Among the many advantages of doing post masters NP programs remotely is that you can fit your studies around gaining valuable work experience, including clinical placements facilitated by your university. Wilkes University’s Post-Graduate APRN certificate program is also an affordable way to strengthen both your theoretical and practical skills and to build on your existing graduate status. In addition, this post-graduate degree program is 100% online; you can get through your studies in a streamlined way while still benefiting from conveniently located clinical rotations.

Online learning is a superb way to gain qualifications while managing an existing career and any family commitments. You also get support to progress your career as a nursing professional and to reach the required level of personal and professional ability. The tutor, mentor, and peer support provided by your university are crucial in this.

Armed with this highly-respected degree – and your already-relevant resume – what sort of authoritative and sophisticated posts are available as an APRN?

Family Nurse Practitioner (FNP)

There are various types of advanced practice registered nurse, and you can start to focus on one of the most in-demand and fulfilling options as part of your degree program.

That includes deciding to specialize as a Family Nurse Practitioner, which is an especially prolific job opening for nurses with advanced qualifications.

Significantly, the need for FNPs is set to grow, making this an even more exciting career prospect. According to the U.S. Bureau of Labor Statistics, posts for FNPs are set to increase by a stunning 45% in the decade from 2022 to 2032. That is vivid evidence of how vital this category of advanced nurse practitioners is in supporting both current and future healthcare delivery across the country.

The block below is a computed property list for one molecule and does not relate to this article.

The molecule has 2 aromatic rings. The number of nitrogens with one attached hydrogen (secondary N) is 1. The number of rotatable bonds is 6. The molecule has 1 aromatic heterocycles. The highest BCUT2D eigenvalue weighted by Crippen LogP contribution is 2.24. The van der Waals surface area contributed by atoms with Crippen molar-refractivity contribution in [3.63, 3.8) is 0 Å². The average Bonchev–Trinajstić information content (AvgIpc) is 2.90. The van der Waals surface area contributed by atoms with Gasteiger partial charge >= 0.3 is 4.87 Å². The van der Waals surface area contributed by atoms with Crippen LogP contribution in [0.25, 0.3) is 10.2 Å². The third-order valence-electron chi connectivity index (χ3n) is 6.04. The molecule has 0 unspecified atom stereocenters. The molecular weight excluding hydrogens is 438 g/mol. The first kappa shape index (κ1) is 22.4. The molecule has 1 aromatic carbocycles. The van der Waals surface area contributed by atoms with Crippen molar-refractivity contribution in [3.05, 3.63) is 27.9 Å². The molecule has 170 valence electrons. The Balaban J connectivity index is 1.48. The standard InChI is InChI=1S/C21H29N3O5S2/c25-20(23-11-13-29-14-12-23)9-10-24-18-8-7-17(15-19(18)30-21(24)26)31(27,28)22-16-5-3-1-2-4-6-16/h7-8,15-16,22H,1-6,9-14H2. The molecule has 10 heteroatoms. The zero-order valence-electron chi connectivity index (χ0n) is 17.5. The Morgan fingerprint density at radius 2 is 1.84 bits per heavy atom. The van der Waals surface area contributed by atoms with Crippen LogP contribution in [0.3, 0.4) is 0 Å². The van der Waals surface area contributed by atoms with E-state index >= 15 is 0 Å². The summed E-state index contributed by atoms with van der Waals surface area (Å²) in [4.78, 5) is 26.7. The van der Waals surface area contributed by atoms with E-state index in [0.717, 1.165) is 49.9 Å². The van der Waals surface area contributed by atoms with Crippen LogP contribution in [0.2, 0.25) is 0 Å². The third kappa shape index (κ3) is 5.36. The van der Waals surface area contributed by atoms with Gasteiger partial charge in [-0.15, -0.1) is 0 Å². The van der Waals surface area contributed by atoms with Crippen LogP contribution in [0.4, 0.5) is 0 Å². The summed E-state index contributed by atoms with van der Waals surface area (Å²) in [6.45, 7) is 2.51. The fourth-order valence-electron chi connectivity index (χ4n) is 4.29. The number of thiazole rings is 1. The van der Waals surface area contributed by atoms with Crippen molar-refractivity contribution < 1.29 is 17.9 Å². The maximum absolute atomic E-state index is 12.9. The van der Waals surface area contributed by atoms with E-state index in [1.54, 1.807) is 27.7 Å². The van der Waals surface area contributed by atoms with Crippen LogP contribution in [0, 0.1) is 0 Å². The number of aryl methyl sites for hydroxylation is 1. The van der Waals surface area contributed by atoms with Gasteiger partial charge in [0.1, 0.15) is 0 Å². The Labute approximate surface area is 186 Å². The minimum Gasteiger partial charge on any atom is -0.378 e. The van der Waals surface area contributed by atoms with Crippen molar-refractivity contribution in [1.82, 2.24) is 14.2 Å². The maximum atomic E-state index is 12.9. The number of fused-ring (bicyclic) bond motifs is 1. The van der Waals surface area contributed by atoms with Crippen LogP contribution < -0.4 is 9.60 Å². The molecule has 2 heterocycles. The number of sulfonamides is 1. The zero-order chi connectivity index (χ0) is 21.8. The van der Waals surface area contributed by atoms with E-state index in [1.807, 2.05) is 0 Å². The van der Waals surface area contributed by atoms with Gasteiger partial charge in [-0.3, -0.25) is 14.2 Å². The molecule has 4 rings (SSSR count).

As the title suggests, FNPs work with patients of all ages – from newborn to the elderly – often in a community setting and over several years. That is because many family nurse practitioners are based in local doctors’ offices and community healthcare providers. Some are mandated to deliver home visit healthcare services too, for example.

The high level of clinical skills and knowledge required to be a family nurse practitioner enables this nursing professional to fulfil tasks traditionally associated with physicians. This can be especially vital in rural areas, for example, or in busy urban clinics, when there are not enough family practice doctors.

This means advanced nurse practitioners play a vital part in making quality healthcare support available more quickly and to more of the population, often supporting the transformation of local services.

The scope of FNPs is wide

An FNP could be in a setting that provides either primary and secondary care, where they would assist with both diagnosis and treatment services. However, as an advanced nursing professional in this niche, you may also be involved in preventive care and educational projects, as well as helping patients with long-term medical issues to manage their condition.

Clearly, it requires adaptability, problem-solving abilities, and excellent communication skills, alongside the compassion and trust-building that are vital components of all nursing career paths.